- entities should be able to register their beneficial ownership information as quickly as possible, particularly in the case of special purpose vehicles and property holding companies which may be incorporated only a few days before a transaction;
- the proposed 25% ownership and voting threshold for the definition of beneficial ownership should be lowered;
- a model version of the Register should be published as soon as possible so that users have the opportunity to see how it will work;
- in addition to the proposed annual update requirement, the Bill should include a specific requirement on the overseas entity to update the Register before any disposition is made and a third party should be able to request enough information to ascertain whether the overseas entity has complied with its duty;
- the Government should establish workable verification mechanisms for the Register, the Trusts Register and the Register of Persons with Significant Control and it should ensure that the Register includes a mechanism allowing users of the Register to “flag” suspicious or potentially incorrect information.
Issues for lenders
Whilst the obligation to register falls squarely on overseas entities which own UK property, the establishment of the Register will raise some issues for banks and other lenders who provide acquisition finance to such entities, particularly where security is to be taken over UK property.
Issues for lenders to be aware of include:
- the proposal for the Register to be updated before a disposition is made could mean a third party (such as a lender) is unable to register a transaction if the overseas entity selling the property has not complied with the registration requirements at the time of sale (not dissimilar to the restrictions which may be imposed when there has been a breach of registration/notification requirements relating to the PSC Register or beneficial ownership registers);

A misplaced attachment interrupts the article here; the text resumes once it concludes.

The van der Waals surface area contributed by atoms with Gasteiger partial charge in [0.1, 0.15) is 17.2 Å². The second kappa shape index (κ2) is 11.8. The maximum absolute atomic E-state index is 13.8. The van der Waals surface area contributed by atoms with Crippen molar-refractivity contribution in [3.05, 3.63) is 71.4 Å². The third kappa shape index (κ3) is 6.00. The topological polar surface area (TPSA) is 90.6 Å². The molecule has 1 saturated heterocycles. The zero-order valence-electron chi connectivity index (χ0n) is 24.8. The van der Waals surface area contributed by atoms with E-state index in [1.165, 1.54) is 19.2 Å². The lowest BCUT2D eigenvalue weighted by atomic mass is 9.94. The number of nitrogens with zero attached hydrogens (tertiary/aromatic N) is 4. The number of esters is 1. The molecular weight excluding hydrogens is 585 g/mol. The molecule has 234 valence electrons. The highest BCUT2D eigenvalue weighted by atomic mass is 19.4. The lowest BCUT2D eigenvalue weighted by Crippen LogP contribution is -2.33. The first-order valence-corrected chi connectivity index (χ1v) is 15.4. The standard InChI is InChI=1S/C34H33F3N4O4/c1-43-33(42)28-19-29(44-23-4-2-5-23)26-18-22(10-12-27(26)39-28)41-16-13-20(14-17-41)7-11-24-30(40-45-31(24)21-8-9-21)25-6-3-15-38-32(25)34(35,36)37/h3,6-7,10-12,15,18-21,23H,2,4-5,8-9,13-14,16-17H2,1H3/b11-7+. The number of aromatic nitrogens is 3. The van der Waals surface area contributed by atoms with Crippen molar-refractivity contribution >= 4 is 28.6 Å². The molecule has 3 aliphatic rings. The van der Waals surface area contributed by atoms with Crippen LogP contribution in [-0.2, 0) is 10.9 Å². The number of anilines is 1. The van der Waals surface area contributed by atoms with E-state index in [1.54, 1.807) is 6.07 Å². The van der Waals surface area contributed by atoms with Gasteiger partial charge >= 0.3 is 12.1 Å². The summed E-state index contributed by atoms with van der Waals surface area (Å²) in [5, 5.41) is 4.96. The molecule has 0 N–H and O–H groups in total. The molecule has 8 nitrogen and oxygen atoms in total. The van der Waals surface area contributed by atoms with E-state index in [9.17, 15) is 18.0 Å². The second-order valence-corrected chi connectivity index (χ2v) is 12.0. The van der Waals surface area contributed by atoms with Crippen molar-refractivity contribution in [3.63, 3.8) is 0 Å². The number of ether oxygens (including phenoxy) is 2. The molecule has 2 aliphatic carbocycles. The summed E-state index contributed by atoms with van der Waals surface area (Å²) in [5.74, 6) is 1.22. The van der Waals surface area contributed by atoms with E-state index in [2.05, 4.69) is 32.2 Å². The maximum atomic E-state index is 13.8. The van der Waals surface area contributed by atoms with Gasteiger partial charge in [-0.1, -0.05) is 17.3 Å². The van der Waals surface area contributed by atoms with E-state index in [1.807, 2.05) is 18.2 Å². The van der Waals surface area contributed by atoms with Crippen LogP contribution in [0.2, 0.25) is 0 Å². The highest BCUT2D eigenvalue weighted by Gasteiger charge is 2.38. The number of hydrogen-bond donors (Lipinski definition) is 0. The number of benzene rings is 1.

- consideration needs to be given to provisions which may need to be included in the finance documents to accommodate the registration requirement (including appropriate covenants, representations and warranties and events of default);
- how lenders will use the information on the Register, bearing in mind there is no verification under the current proposals, and the extent to which they will carry out their own searches of the register, or require their advisers to carry out searches on their behalf.
Watch this space
The UK Government has stated that it is considering the recommendations made by the Committee and will publish a response in due course. We do not as yet know when that response will be available, nor when a revised draft of the Bill will be published. We will publish further guidance for lenders once the legislation has been finalised.
The proposed timeframe is still to introduce the Register by 2021 but there is a possibility of this becoming expedited as international pressure for public registers to become standard intensifies. Lenders should start to consider the impact of the new Register on their lending procedures and finance documents, and take appropriate legal advice, without delay to ensure they are ready for the introduction of the Register.